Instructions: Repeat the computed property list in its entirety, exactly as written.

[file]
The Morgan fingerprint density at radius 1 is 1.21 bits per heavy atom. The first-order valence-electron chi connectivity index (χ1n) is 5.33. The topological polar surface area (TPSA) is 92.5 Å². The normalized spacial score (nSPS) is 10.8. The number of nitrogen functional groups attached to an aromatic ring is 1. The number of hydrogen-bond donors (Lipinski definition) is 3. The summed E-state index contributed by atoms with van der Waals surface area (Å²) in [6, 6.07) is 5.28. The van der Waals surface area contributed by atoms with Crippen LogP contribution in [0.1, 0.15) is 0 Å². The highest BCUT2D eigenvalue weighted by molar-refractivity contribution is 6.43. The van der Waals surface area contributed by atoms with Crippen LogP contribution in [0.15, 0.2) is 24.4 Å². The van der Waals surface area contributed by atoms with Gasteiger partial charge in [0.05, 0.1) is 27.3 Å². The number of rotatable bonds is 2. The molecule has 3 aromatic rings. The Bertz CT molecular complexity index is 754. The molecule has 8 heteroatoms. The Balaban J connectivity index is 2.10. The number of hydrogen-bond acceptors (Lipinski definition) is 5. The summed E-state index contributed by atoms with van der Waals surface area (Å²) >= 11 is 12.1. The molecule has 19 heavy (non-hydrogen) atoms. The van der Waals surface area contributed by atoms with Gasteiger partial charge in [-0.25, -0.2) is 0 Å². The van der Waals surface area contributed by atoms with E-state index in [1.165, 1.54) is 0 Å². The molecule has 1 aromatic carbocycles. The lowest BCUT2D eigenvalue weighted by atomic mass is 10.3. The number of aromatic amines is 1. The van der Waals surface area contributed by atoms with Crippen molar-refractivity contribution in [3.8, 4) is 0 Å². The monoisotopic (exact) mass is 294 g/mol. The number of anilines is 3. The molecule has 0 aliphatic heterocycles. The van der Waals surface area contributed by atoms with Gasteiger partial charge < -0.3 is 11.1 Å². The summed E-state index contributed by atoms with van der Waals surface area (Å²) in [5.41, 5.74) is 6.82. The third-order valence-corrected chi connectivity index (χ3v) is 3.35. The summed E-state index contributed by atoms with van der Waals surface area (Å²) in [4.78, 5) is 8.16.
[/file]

The Morgan fingerprint density at radius 1 is 1.21 bits per heavy atom. The first-order valence-electron chi connectivity index (χ1n) is 5.33. The topological polar surface area (TPSA) is 92.5 Å². The normalized spacial score (nSPS) is 10.8. The number of nitrogen functional groups attached to an aromatic ring is 1. The number of hydrogen-bond donors (Lipinski definition) is 3. The summed E-state index contributed by atoms with van der Waals surface area (Å²) in [6, 6.07) is 5.28. The van der Waals surface area contributed by atoms with Crippen LogP contribution in [0.1, 0.15) is 0 Å². The highest BCUT2D eigenvalue weighted by molar-refractivity contribution is 6.43. The van der Waals surface area contributed by atoms with Crippen LogP contribution in [0.15, 0.2) is 24.4 Å². The van der Waals surface area contributed by atoms with Gasteiger partial charge in [0.05, 0.1) is 27.3 Å². The number of rotatable bonds is 2. The molecule has 3 aromatic rings. The Bertz CT molecular complexity index is 754. The molecule has 8 heteroatoms. The Balaban J connectivity index is 2.10. The number of hydrogen-bond acceptors (Lipinski definition) is 5. The summed E-state index contributed by atoms with van der Waals surface area (Å²) >= 11 is 12.1. The molecule has 19 heavy (non-hydrogen) atoms. The van der Waals surface area contributed by atoms with Gasteiger partial charge in [-0.25, -0.2) is 0 Å². The van der Waals surface area contributed by atoms with E-state index in [1.165, 1.54) is 0 Å². The molecule has 1 aromatic carbocycles. The lowest BCUT2D eigenvalue weighted by atomic mass is 10.3. The number of aromatic amines is 1. The van der Waals surface area contributed by atoms with Crippen molar-refractivity contribution in [3.8, 4) is 0 Å². The monoisotopic (exact) mass is 294 g/mol. The number of anilines is 3. The molecule has 0 aliphatic heterocycles. The van der Waals surface area contributed by atoms with Gasteiger partial charge < -0.3 is 11.1 Å². The summed E-state index contributed by atoms with van der Waals surface area (Å²) in [5.41, 5.74) is 6.82. The third-order valence-corrected chi connectivity index (χ3v) is 3.35. The summed E-state index contributed by atoms with van der Waals surface area (Å²) in [4.78, 5) is 8.16.